I never watched Oprah, because she was a gullible woo-artist; I don’t watch Dr Oz, because he’s quack; and now all I can say is fuck Bill Maher, because he’s a crank on so many things. On his latest show, he surrounded himself with Marianne Williamson, a “spiritual teacher” and proponent of prayer, Amy Holmes, a news announcer for The Blaze (Glenn Beck’s spinoff), and some guy who didn’t say much, and he went off on a grand tour of kook talk, confident that his panelists wouldn’t disagree with him. Watch. Be embarrased for him.
I’m not an anti-vaxxer, I never have been,he told his panel.I’m an anti-flu shot guy. I think that’s bullshit and I think the fact that it was 23 percent effective this week bears that out. But if Ebola was airborne, I’d get the vaccine tomorrow.
Yeah, you’re an anti-vaxxer. We understand why this year’s flu vaccine had reduced effectiveness; the influenza virus is a combinatorial machine that varies its antigens regularly, tossing up different arrangements of allelic versions of its coat proteins, like a Vegas slot machine. Scientists have to make an estimate of the likely arrangment to spread rapidly, and they have to do it months ahead of time, because it takes a lot of lead time to produce the vaccines. This year, they were wrong in which strain would predominate. It happens; it’s just like NOAA, looking at emerging tropical storms, and estimating likely tracks for where they will hit the mainland. Sometimes conditions shift and they’re off by a few hundred miles. Same with the vaccines — biology is no more predictable than a cyclone in this regard.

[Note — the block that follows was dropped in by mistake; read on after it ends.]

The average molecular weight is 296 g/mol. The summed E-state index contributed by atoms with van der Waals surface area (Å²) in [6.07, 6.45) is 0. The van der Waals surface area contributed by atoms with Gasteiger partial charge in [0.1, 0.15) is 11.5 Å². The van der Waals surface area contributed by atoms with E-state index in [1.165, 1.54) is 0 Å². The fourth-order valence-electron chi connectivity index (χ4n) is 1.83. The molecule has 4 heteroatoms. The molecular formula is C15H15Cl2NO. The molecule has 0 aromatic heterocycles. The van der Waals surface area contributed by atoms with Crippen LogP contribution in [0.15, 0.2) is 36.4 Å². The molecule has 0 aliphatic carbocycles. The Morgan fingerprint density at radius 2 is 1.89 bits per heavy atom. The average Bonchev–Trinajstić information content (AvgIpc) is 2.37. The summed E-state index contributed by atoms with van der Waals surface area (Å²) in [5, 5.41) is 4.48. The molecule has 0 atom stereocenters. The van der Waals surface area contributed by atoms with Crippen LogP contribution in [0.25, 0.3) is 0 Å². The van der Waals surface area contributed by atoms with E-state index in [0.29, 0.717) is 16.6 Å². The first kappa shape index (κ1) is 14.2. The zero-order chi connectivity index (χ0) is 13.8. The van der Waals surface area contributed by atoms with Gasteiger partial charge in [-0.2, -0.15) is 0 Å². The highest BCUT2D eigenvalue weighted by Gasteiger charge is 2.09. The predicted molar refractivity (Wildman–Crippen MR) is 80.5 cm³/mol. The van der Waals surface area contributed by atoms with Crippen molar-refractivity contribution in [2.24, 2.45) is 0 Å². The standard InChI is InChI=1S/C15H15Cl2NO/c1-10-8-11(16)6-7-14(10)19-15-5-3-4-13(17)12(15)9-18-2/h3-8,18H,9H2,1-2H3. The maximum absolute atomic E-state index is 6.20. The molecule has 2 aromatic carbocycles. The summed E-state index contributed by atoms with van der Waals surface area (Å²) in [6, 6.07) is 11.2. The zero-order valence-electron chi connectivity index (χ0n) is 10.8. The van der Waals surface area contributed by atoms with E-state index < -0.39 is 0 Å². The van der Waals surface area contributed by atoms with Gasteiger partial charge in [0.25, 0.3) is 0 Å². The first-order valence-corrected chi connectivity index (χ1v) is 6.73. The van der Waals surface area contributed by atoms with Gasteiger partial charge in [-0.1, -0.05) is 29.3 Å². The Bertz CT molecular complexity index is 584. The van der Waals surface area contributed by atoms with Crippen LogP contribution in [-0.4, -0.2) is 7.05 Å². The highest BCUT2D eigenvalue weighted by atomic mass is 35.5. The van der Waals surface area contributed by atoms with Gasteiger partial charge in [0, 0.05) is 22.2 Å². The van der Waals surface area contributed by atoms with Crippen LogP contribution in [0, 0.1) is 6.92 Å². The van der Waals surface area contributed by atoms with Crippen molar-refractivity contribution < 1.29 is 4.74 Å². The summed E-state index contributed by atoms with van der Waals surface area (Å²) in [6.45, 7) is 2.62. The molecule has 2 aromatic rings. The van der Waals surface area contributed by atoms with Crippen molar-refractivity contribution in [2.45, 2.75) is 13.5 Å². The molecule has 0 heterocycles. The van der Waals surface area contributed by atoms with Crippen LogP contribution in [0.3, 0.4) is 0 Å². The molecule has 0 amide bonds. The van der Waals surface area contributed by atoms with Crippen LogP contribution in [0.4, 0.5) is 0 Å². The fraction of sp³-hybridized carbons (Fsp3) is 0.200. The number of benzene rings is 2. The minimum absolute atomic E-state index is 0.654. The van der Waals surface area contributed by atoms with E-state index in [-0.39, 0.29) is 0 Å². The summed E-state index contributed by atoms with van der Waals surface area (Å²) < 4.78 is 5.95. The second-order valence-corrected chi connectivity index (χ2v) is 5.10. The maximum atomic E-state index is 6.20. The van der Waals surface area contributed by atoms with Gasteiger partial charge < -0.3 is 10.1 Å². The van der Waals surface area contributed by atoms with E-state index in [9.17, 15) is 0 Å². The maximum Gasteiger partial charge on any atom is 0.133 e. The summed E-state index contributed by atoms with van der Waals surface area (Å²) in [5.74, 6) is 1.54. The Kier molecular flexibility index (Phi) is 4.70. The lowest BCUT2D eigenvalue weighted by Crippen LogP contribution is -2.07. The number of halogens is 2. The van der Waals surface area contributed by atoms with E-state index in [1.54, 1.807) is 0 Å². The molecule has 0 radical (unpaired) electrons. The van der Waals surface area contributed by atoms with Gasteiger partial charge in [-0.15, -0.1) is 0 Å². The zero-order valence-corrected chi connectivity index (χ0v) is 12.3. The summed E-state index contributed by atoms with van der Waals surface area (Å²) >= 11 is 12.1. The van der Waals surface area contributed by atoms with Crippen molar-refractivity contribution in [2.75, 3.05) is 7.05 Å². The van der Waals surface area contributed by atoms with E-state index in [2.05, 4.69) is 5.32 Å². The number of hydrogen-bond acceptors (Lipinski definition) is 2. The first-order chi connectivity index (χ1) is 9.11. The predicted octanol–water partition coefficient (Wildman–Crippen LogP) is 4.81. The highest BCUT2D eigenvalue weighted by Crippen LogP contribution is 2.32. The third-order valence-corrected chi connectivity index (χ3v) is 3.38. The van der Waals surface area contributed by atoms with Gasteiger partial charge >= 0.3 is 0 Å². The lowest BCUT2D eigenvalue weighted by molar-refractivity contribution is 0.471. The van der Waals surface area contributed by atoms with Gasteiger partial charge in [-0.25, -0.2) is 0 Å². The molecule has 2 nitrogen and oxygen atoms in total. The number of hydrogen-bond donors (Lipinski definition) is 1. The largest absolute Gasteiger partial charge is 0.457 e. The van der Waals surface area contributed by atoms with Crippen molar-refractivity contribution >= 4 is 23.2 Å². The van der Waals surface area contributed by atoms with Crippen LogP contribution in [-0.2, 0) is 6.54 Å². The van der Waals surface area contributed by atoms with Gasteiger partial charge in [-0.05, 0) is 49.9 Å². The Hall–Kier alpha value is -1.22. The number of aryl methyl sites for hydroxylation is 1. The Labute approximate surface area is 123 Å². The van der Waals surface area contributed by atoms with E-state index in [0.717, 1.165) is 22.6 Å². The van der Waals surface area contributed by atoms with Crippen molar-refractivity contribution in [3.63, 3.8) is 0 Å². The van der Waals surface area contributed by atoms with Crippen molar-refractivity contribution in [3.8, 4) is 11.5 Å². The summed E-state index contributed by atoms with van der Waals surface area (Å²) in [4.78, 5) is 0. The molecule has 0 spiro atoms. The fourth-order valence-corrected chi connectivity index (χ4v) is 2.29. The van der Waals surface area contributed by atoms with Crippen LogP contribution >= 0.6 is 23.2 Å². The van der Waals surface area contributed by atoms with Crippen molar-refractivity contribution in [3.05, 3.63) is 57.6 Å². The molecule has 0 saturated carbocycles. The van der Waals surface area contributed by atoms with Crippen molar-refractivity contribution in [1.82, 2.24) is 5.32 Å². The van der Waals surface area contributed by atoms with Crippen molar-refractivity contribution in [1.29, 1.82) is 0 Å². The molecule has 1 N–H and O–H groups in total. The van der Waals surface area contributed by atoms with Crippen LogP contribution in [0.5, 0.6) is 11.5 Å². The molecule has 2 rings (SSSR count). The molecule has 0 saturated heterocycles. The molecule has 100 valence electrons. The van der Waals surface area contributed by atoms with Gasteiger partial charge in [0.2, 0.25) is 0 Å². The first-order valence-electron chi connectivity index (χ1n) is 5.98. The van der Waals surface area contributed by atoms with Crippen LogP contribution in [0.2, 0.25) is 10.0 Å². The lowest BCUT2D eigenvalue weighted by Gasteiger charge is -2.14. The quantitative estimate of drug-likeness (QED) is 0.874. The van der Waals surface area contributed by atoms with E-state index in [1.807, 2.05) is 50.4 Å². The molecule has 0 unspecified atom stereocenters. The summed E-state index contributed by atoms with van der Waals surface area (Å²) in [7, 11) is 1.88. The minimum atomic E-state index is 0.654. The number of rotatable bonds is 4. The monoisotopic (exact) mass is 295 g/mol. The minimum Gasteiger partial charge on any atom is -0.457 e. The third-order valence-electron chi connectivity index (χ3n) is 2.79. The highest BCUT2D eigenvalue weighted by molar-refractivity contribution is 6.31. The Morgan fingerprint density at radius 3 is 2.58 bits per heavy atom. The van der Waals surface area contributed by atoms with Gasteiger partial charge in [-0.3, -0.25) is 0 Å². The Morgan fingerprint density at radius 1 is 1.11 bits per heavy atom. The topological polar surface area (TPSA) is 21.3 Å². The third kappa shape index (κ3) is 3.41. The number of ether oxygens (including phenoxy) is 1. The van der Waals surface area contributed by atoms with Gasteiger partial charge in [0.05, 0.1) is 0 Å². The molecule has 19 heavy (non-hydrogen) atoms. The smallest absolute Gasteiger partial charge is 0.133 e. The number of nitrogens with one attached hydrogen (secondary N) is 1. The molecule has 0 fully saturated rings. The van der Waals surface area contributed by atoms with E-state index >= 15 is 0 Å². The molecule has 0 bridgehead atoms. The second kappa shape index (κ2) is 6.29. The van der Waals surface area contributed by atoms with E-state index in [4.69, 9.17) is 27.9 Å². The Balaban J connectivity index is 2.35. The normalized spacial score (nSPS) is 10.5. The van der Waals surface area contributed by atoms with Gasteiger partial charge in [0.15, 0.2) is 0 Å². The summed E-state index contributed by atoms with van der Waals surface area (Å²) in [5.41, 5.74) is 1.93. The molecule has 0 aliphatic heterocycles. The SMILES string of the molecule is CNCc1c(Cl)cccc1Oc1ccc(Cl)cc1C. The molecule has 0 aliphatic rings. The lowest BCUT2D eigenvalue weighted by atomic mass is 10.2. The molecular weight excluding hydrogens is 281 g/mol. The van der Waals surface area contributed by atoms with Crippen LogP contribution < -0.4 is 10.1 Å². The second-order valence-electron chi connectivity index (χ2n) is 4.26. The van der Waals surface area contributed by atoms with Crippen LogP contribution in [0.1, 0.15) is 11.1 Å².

But here’s the thing: it’s 23% effective. That’s not nothing. I got a flu shot, knowing that this year’s batch was far from perfect, because a little bit of protection is better than no protection.
But that’s not the part that had me fuming. It’s the bit around 4 minutes in, in which he pretentiously announces to us that not all science is alike, and climatology is a good science, so he accepts global warming, and he also explains that there is also consensus among climate scientists (he also argues that the earth is just a rock, so it’s simple enough to understand — but then, as he demonstrated so well on this night, Bill Maher is a goddamn idiot). And then he tells us that medical science is nothing like that,
because they’ve had to retract a million things.
People get cancer, and doctors just don’t know why, he says, condescendingly. His father had ulcers, and they treated it wrong when he was a kid.
Science is a trial and error process. It is not an infallible track that leads invariably to correct answers, instantly and every time. When he says that climate science is completely right, that’s because he has only the most superficial knowledge — he knows a little bit about the conclusions they’ve reached now, but nothing about how they came to those answers. I guarantee you, there was a long slow gradual effort to understand climate, with false starts and dead ends and pointless detours all along the way, because that’s how science works.
When medical scientists retract something, it’s because they’re doing normal science. Of course there are errors along the way! The whole point of science is that you generate hypotheses, you make tentative conclusions, and you test them, and sometimes you’ll confirm your hypothesis (which means you’ve learned something), and sometimes you’ll falsify it (in which case you’ve learned something else). Do you know why Maher’s father got the wrong treatment? Because the cause of ulcers, the bacterium Helicobacter pyloris, was not discovered to be the causal agent until 19-fucking-84. Maher is complaining about an important medical discovery, one that won the Nobel Prize, because scientists didn’t discover it soon enough for him.